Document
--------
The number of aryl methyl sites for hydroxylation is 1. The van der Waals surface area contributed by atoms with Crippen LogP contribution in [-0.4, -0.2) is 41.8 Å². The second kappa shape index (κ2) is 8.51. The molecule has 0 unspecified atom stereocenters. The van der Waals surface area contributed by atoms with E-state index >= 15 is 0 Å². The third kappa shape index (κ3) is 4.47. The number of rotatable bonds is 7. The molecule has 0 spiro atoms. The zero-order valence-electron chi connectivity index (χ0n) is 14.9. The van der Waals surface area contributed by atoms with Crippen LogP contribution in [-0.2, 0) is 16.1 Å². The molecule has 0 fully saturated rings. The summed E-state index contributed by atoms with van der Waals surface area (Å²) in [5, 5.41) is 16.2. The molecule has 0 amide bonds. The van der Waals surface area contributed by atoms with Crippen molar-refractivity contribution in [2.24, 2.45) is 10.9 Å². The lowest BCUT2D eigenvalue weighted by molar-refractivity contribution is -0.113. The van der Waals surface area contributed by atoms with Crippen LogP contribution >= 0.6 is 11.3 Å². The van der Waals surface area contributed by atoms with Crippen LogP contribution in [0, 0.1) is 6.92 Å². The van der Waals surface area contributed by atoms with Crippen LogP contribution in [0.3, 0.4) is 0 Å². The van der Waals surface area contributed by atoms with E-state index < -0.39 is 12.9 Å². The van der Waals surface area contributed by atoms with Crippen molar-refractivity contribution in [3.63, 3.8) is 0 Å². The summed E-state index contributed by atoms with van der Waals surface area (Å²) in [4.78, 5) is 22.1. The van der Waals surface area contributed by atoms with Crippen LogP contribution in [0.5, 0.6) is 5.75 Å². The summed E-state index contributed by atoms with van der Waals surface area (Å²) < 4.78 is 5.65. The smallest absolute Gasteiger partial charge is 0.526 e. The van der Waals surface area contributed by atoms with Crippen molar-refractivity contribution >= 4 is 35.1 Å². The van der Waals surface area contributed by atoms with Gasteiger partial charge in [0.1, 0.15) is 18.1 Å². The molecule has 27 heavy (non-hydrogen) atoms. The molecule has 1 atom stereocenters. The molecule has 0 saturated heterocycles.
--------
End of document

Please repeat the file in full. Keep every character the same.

The number of aryl methyl sites for hydroxylation is 1. The van der Waals surface area contributed by atoms with Crippen LogP contribution in [-0.4, -0.2) is 41.8 Å². The second kappa shape index (κ2) is 8.51. The molecule has 0 unspecified atom stereocenters. The van der Waals surface area contributed by atoms with E-state index >= 15 is 0 Å². The third kappa shape index (κ3) is 4.47. The number of rotatable bonds is 7. The molecule has 0 spiro atoms. The zero-order valence-electron chi connectivity index (χ0n) is 14.9. The van der Waals surface area contributed by atoms with Crippen LogP contribution in [-0.2, 0) is 16.1 Å². The molecule has 0 fully saturated rings. The summed E-state index contributed by atoms with van der Waals surface area (Å²) in [5, 5.41) is 16.2. The molecule has 0 amide bonds. The van der Waals surface area contributed by atoms with Crippen molar-refractivity contribution in [2.24, 2.45) is 10.9 Å². The lowest BCUT2D eigenvalue weighted by molar-refractivity contribution is -0.113. The van der Waals surface area contributed by atoms with Crippen LogP contribution >= 0.6 is 11.3 Å². The van der Waals surface area contributed by atoms with Crippen LogP contribution in [0, 0.1) is 6.92 Å². The van der Waals surface area contributed by atoms with Crippen LogP contribution in [0.3, 0.4) is 0 Å². The van der Waals surface area contributed by atoms with E-state index < -0.39 is 12.9 Å². The van der Waals surface area contributed by atoms with Crippen molar-refractivity contribution in [3.63, 3.8) is 0 Å². The summed E-state index contributed by atoms with van der Waals surface area (Å²) in [4.78, 5) is 22.1. The van der Waals surface area contributed by atoms with Crippen LogP contribution in [0.5, 0.6) is 5.75 Å². The summed E-state index contributed by atoms with van der Waals surface area (Å²) < 4.78 is 5.65. The smallest absolute Gasteiger partial charge is 0.526 e. The van der Waals surface area contributed by atoms with Crippen molar-refractivity contribution >= 4 is 35.1 Å². The van der Waals surface area contributed by atoms with Gasteiger partial charge in [0.1, 0.15) is 18.1 Å². The molecule has 27 heavy (non-hydrogen) atoms. The molecule has 1 atom stereocenters. The molecule has 0 saturated heterocycles.